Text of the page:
How did you become a writer?
My father was a poet and he has a library at home full of poetry books where I found myself adoring reading them since I was a child, plus my grandfather was a blind and he used to ask me to read traditional Arabic poetry for him, which enriched my vocabularies and imagination.
Tell us a bit about what you are working on/writing just now?
I’m writing a play about the plight of Palestinian refugees living in Syria, and the impact of the Syrian revolution on them and their refugee camps from all angles, emotionally, humanly, past, present, and future, even the affects of this ordeal on the life of Syrians Palestinians who are living abroad, but still have strong connections to the country.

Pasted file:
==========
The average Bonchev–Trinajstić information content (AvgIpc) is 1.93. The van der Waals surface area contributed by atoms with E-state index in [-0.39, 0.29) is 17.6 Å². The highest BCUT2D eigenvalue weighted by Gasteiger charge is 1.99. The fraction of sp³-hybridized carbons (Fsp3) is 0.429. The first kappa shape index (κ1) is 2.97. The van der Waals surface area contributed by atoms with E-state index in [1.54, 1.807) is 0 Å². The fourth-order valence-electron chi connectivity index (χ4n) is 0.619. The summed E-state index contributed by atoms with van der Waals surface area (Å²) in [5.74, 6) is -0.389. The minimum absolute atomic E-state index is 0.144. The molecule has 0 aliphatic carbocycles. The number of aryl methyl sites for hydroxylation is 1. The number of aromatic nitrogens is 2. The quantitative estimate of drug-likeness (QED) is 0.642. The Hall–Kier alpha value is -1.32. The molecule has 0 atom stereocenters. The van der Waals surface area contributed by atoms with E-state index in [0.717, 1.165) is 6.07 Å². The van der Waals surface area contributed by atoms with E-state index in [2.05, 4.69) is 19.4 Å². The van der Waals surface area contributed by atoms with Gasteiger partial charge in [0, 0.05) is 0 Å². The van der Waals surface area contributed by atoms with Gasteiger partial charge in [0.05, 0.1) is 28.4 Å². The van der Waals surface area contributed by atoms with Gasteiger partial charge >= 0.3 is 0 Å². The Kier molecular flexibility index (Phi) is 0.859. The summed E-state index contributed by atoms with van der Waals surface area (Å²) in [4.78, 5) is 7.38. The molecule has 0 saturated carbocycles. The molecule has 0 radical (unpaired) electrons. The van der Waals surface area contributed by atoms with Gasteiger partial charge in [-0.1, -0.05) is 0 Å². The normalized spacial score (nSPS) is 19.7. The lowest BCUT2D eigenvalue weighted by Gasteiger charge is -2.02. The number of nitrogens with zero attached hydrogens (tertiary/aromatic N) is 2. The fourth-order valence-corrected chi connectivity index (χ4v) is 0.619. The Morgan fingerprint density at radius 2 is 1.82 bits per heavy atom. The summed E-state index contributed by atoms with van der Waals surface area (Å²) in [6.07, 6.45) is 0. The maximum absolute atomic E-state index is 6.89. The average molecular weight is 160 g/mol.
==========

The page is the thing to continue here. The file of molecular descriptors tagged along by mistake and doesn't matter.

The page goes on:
You’re registered on our Live Literature database to carry out events in the community – why do you think it is important that you meet your readers?
As a poet I believe it’s important to perform your poems directly in front of the audience, poetry is not only something to be silently read, it will get the right reaction and understanding when delivered together by the tongue and the body language.
Do you have a favourite project that you’ve taken part in?
It was when I collaborated with poet Tessa Ransford on a two-way translation project for a book, ‘Rug of a Thousand Colours’, with poems inspired by the Five Pillars of Islam, published by Luath Press in September 2012, the book is a humanitarian message, not a religious one, trying to create more mutual understanding between people of different beliefs in poetical and artistic way.
What three things make a great event?
1- The performer and their unique way in delivery
2- The audience
3- The venue